Astronomers are preparing for the return of a skull-shaped asteroid that's so dark, it barely reflects sunlight.
2015 TB145, as it's known, was first spotted in 2015 when it flew by Earth just a bit further away than the moon - on October 31, Halloween, no less.
Despite being roughly 650m across, it wasn't spotted before then because it only reflects about 5 percent of sunlight that hits it.
"This means that it is very dark, only slightly more reflective than charcoal," said Pablo Santos-Sanz from the Institute of Astrophysics of Andalusia, who suspects it might be an extinct comet.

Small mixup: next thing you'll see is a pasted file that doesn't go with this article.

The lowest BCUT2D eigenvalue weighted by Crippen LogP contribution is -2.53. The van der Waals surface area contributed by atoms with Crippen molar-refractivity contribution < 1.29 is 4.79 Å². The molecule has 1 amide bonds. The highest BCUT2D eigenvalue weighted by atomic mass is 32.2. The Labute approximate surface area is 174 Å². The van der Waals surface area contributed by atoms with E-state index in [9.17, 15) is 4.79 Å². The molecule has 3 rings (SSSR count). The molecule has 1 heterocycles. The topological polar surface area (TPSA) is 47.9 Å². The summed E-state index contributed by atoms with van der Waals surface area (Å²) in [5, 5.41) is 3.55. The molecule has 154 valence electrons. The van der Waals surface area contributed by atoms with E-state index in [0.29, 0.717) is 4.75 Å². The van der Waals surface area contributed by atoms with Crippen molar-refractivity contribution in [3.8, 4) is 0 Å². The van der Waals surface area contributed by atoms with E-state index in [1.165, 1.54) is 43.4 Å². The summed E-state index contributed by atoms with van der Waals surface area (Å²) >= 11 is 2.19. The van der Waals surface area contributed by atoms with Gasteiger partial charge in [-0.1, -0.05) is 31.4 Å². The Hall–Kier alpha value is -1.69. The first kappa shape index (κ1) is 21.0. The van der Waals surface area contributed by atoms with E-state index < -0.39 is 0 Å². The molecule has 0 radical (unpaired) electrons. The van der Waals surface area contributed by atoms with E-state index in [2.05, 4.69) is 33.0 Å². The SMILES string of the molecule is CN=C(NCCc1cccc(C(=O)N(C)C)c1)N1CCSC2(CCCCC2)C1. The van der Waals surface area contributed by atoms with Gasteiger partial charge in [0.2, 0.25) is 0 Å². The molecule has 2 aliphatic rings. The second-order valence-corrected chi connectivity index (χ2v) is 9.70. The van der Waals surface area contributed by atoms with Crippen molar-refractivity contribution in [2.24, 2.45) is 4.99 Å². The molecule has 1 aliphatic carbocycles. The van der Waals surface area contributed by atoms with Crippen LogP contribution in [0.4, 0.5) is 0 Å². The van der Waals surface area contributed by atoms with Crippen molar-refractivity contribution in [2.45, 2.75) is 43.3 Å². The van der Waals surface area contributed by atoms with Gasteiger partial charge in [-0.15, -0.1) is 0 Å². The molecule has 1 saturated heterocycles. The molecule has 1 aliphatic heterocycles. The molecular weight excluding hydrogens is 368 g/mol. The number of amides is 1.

But that's not the only dark secret astronomers uncovered. Radar imagery of the rock, nicknamed the 'Great Pumpkin', showed it looks remarkably like a human skull.
Don't expect it to bring death and destruction when it arrives in November however - it's expected to pass about 105 times further away than the moon. Good thing too, because it's travelling at 126,000 km/h and would make a crater 10km wide, asteroid impact expert Mark Boslough, a physicist at Sandia National Laboratories in New Mexico, said in 2015.
- Oumuamua has a half-metre thick shield, scientists discover
- Oumuamua: No signs it's an alien spaceship - yet
Oddly enough, Earth's next close encounter with the 'Great Pumpkin' will come on Halloween 2088.